How Do Collections Lawsuits And Bankruptcy Affect Each Other?
Being sued on a debt is a major motivating factor that leads people to file for bankruptcy. Lawsuits can be scary, and for many people, bankruptcy’s ability to stop a collections lawsuit in its tracks is very appealing, as it should be.
But how do bankruptcy and creditor lawsuits interact? What happens when you have a lawsuit filed against you for money you owe, and afterwards you file for bankruptcy?
Bankruptcy Ends the Lawsuit
You may be worried you have no defenses to your collections lawsuit (although there are defenses to them). That’s OK. When you file for bankruptcy, you don’t need to defend any creditor lawsuits. Your discharge in your bankruptcy is not dependent on you having defenses—in fact, even if you have no defenses at all, and readily admit you owe every penny the creditor says that you owe, you still can file for bankruptcy and get your discharge.
The Collections Suit Stops
Aside from getting your discharge, when you file your case, your collections lawsuit will immediately stop because of the automatic stay.
The automatic stay prevents any creditor from collecting, or even trying to collect any debt from you, whether you owe the debt or you don’t. That includes actions that aren’t related to the lawsuit, like collection calls or sending collection letters—all of this activity must stop.
Any collections lawsuits that are already filed against you must immediately stop, no matter where in the process the lawsuit may be. Even if the lawsuit is done, and you’ve lost, and a judgment has been entered against you, any collections activities on the judgment entered against you must stop.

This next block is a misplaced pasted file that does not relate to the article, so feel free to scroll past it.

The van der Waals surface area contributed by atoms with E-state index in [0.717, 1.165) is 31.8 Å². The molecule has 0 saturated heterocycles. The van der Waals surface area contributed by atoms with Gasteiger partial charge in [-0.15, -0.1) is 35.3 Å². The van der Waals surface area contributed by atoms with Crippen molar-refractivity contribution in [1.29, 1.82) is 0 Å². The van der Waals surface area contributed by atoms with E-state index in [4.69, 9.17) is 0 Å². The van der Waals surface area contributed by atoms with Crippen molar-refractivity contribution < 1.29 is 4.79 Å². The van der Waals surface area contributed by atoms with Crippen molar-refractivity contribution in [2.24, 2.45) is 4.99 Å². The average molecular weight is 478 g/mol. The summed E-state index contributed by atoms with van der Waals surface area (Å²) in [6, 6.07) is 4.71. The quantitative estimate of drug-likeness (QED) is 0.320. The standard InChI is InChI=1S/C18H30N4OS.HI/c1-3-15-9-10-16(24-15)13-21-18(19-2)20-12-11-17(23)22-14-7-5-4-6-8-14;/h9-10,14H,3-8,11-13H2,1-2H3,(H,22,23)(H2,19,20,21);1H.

Challenging the Debt
Should you still challenge what a creditor says that you owe, once you file for bankruptcy? That depends on what chapter you file.
With a Chapter 7, you will be getting a discharge of the debt either way. It doesn’t matter if the creditor’s claim is legitimate or not, or whether the amount owed is correct or not. The creditor will be wiped out anyway, and there is no difference between wiping out $100, $10,000 or $100,000.
With Chapter 13, there may be more motivation for you to challenge a claim by a creditor that you feel is incorrect or inaccurate. This is true because sometimes, if you have assets that are more than your exemptions, you may have to pay some amount through the course of your Chapter 13 payment plan to your creditors.
How much you pay every month during your plan depends on a number of factors, including your assets, income, and the amount you owe. By lowering (by challenging) a creditors’ claim, if you are correct, you are lowering the total amount owed as claimed by your creditors. This can lower the amount of your payment.
Are you getting sued by a creditor, or do you have creditors harassing you? Bankruptcy can end all of that. Call the West Palm Beach bankruptcy lawyers at Kelley, Fulton & Kaplan at 561-264-6850 for help.